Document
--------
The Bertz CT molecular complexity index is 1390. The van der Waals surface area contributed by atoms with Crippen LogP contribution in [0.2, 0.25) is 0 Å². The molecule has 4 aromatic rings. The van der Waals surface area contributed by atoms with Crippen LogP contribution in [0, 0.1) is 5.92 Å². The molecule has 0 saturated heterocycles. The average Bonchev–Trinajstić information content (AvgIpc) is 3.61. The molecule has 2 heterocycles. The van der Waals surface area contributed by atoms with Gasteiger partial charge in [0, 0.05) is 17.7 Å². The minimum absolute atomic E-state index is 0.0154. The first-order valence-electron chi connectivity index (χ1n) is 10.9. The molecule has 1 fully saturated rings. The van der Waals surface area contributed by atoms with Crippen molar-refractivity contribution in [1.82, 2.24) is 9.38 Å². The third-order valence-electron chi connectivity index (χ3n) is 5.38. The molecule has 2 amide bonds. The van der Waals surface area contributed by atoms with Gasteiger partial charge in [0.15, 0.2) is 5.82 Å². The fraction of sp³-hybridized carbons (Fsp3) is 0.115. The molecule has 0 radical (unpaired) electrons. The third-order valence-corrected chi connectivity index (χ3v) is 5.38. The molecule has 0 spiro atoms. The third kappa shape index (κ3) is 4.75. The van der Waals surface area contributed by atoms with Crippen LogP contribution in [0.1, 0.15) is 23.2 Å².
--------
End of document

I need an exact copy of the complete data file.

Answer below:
The Bertz CT molecular complexity index is 1390. The van der Waals surface area contributed by atoms with Crippen LogP contribution in [0.2, 0.25) is 0 Å². The molecule has 4 aromatic rings. The van der Waals surface area contributed by atoms with Crippen LogP contribution in [0, 0.1) is 5.92 Å². The molecule has 0 saturated heterocycles. The average Bonchev–Trinajstić information content (AvgIpc) is 3.61. The molecule has 2 heterocycles. The van der Waals surface area contributed by atoms with Gasteiger partial charge in [0, 0.05) is 17.7 Å². The minimum absolute atomic E-state index is 0.0154. The first-order valence-electron chi connectivity index (χ1n) is 10.9. The molecule has 1 fully saturated rings. The van der Waals surface area contributed by atoms with Crippen molar-refractivity contribution in [1.82, 2.24) is 9.38 Å². The third-order valence-electron chi connectivity index (χ3n) is 5.38. The molecule has 2 amide bonds. The van der Waals surface area contributed by atoms with Gasteiger partial charge in [0.15, 0.2) is 5.82 Å². The fraction of sp³-hybridized carbons (Fsp3) is 0.115. The molecule has 0 radical (unpaired) electrons. The third-order valence-corrected chi connectivity index (χ3v) is 5.38. The molecule has 0 spiro atoms. The third kappa shape index (κ3) is 4.75. The van der Waals surface area contributed by atoms with Crippen LogP contribution in [0.1, 0.15) is 23.2 Å².